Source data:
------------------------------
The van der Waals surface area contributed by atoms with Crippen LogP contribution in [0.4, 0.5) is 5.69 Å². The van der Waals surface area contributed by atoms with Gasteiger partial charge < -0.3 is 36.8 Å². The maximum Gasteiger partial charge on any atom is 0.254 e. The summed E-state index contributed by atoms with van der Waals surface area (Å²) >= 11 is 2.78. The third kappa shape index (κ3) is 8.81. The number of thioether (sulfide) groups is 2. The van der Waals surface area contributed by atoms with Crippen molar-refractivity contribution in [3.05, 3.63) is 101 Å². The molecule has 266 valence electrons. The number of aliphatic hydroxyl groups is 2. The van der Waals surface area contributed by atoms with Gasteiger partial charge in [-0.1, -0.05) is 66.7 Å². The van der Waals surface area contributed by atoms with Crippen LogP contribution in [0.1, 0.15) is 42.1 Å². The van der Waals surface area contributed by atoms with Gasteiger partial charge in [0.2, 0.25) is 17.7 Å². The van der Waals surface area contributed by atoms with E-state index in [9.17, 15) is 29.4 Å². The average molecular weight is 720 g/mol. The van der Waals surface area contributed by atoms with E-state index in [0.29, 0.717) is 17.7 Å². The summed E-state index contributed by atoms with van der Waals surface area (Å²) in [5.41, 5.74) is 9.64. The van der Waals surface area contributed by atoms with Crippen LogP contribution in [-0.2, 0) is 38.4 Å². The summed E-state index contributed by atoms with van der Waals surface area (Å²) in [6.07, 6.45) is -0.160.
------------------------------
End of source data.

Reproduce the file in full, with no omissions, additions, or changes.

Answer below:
The van der Waals surface area contributed by atoms with Crippen LogP contribution in [0.4, 0.5) is 5.69 Å². The van der Waals surface area contributed by atoms with Gasteiger partial charge < -0.3 is 36.8 Å². The maximum Gasteiger partial charge on any atom is 0.254 e. The summed E-state index contributed by atoms with van der Waals surface area (Å²) >= 11 is 2.78. The third kappa shape index (κ3) is 8.81. The number of thioether (sulfide) groups is 2. The van der Waals surface area contributed by atoms with Crippen molar-refractivity contribution in [3.05, 3.63) is 101 Å². The molecule has 266 valence electrons. The number of aliphatic hydroxyl groups is 2. The van der Waals surface area contributed by atoms with Gasteiger partial charge in [-0.1, -0.05) is 66.7 Å². The van der Waals surface area contributed by atoms with Crippen LogP contribution in [0.1, 0.15) is 42.1 Å². The van der Waals surface area contributed by atoms with Gasteiger partial charge in [0.2, 0.25) is 17.7 Å². The van der Waals surface area contributed by atoms with E-state index in [9.17, 15) is 29.4 Å². The average molecular weight is 720 g/mol. The van der Waals surface area contributed by atoms with E-state index in [0.29, 0.717) is 17.7 Å². The summed E-state index contributed by atoms with van der Waals surface area (Å²) in [5.41, 5.74) is 9.64. The van der Waals surface area contributed by atoms with Crippen LogP contribution in [-0.2, 0) is 38.4 Å². The summed E-state index contributed by atoms with van der Waals surface area (Å²) in [6.07, 6.45) is -0.160.